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Muslim Anger Grows Over Pope's Speech

Pakistani Muslims hold rally to condemn the Pope's remarks, Friday, Sept 15, 2006 in Multan, Pakistan. Pakistan's parliament unanimously adopted a resolution condemning Pope Benedict XVI for making what it called 'derogatory' comments about Islam during his visit to Germany, and seeking an apology from him for hurting the sentiments of Muslims.
AP
Muslims around the world expressed outrage Friday over Pope Benedict XVI's comments on Islam, with Turkey's ruling party accusing him of trying to revive the spirit of the Crusades and scores taking to the streets in protest.

Pakistan's parliament unanimously condemned the pope, and the Foreign Ministry summoned the Vatican's ambassador to express regret over the remarks.

Benedict quoted from a book recounting a conversation between 14th-century Byzantine Christian Emperor Manuel Paleologos II and a Persian scholar on the truths of Christianity and Islam.

"The emperor comes to speak about the issue of jihad, holy war," the pope said. "He said, I quote, 'Show me just what Muhammad brought that was new, and there you will find things only evil and inhuman, such as his command to spread by the sword the faith he preached."'

The Vatican said the pope did not intend the remarks — made in Germany on Tuesday during an address at a university — to be offensive.

Benedict did not explicitly agree with the statement; nor did he repudiate it.

A Vatican official urged Islamic scholars to re-read the pope's address. Monsignor Felix Machado, who works to improve inter-religious dialogue, said it is clear the pope's address cannot be considered an attack on Islam, but rather an effort at dialogue because Benedict stressed the value of humanity's religious cultures and among them gave an important place to Islam, reports CBS News correspondent Sabina Castelfranco from Rome.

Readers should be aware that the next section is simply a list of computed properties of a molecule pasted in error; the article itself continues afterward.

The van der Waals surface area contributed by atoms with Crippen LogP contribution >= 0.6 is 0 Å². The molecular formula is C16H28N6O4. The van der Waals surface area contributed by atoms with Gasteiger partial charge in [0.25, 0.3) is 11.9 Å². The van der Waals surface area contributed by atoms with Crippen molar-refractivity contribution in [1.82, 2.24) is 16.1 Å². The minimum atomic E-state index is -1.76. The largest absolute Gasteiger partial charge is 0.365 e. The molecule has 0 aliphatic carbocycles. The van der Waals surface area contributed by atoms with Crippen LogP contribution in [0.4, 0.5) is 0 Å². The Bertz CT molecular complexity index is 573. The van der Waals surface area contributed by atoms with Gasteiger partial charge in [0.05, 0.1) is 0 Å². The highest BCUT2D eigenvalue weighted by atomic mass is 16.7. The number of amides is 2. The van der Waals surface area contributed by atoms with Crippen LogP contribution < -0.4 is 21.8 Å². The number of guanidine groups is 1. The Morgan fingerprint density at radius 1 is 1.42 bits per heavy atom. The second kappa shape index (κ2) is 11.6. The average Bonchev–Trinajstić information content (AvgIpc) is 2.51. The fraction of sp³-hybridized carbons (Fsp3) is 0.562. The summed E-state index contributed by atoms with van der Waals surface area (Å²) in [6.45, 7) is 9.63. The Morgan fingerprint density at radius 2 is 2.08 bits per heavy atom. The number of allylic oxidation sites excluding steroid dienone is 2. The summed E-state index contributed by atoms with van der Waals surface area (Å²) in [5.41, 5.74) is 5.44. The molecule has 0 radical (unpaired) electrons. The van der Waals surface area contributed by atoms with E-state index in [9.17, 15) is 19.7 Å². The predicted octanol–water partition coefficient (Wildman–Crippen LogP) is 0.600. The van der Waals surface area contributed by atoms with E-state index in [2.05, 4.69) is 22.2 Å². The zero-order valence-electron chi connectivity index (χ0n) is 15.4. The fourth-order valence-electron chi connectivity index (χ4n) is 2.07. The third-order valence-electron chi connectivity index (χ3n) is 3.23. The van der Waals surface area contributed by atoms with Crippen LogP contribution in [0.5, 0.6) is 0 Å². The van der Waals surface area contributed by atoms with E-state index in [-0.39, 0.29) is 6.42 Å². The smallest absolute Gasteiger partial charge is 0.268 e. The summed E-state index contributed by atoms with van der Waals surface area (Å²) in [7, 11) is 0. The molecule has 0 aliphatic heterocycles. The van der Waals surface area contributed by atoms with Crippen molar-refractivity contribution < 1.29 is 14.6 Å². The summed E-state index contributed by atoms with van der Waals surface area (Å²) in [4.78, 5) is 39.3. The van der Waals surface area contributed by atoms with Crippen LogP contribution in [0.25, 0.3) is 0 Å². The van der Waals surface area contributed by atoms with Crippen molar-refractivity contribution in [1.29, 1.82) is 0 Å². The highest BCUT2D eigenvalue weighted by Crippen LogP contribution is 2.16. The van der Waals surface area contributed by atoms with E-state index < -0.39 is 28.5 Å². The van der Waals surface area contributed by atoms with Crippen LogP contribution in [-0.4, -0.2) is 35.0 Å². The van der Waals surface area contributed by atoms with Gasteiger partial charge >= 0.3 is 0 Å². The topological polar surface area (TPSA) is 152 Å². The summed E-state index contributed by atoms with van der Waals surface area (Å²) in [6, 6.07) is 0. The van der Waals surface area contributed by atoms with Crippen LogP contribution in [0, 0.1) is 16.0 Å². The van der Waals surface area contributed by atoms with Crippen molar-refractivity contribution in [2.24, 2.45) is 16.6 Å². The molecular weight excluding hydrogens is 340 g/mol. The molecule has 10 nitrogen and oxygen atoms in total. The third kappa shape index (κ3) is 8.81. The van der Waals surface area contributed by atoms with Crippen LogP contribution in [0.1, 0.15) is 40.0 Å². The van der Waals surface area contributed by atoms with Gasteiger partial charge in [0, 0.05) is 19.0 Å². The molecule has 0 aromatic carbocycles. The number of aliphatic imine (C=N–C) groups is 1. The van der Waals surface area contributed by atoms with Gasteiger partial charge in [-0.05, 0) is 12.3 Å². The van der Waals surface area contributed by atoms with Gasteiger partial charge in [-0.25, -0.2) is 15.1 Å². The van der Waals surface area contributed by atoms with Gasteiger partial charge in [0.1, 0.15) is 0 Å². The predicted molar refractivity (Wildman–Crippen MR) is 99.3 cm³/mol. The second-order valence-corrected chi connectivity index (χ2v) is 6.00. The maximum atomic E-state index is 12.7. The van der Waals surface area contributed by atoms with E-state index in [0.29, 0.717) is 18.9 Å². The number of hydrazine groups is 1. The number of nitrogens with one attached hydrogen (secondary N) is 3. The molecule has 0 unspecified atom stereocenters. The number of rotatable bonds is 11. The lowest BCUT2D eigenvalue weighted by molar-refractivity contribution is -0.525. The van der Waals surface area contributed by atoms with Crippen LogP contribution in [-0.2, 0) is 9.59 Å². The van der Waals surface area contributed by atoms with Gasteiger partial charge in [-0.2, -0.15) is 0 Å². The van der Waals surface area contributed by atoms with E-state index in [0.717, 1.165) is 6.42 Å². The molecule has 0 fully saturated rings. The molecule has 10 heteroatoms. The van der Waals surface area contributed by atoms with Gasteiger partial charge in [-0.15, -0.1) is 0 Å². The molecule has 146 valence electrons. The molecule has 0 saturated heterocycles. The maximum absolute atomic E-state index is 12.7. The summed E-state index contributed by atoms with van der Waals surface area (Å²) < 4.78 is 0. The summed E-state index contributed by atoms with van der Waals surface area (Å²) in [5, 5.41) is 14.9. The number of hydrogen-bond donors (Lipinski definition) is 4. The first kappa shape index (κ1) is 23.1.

The comments raised tensions ahead of his planned visit to Turkey in November — his first pilgrimage to a Muslim country.

Salih Kapusuz, a deputy leader of Turkish Prime Minister Recep Tayyip Erdogan's party, said Benedict's remarks were either "the result of pitiful ignorance" about Islam and its prophet, or a deliberate distortion.

"He has a dark mentality that comes from the darkness of the Middle Ages. He is a poor thing that has not benefited from the spirit of reform in the Christian world," Kapusuz was quoted as saying by the state-owned Anatolia news agency. "It looks like an effort to revive the mentality of the Crusades."

"Benedict, the author of such unfortunate and insolent remarks, is going down in history for his words," he said. "He is going down in history in the same category as leaders such as (Adolf) Hitler and (Benito) Mussolini."

Turkey's staunchly secular opposition party also demanded that Benedict apologize to Muslims before his visit.

"The pope has thrown gasoline onto the fire ... in a world where the risk of a clash between religions is high," said Haluk Koc, deputy head of the Republican People's Party, as a small group of protesters left a black wreath in front of the Vatican's embassy in Ankara.

Lebanon's most senior Shiite Muslim cleric denounced the remarks and demanded the pope personally apologize.

"We do not accept the apology through Vatican channels ... and ask him (Benedict) to offer a personal apology — not through his officials — to Muslims for this false reading (of Islam)," Grand Ayatollah Mohammed Hussein Fadlallah told worshippers.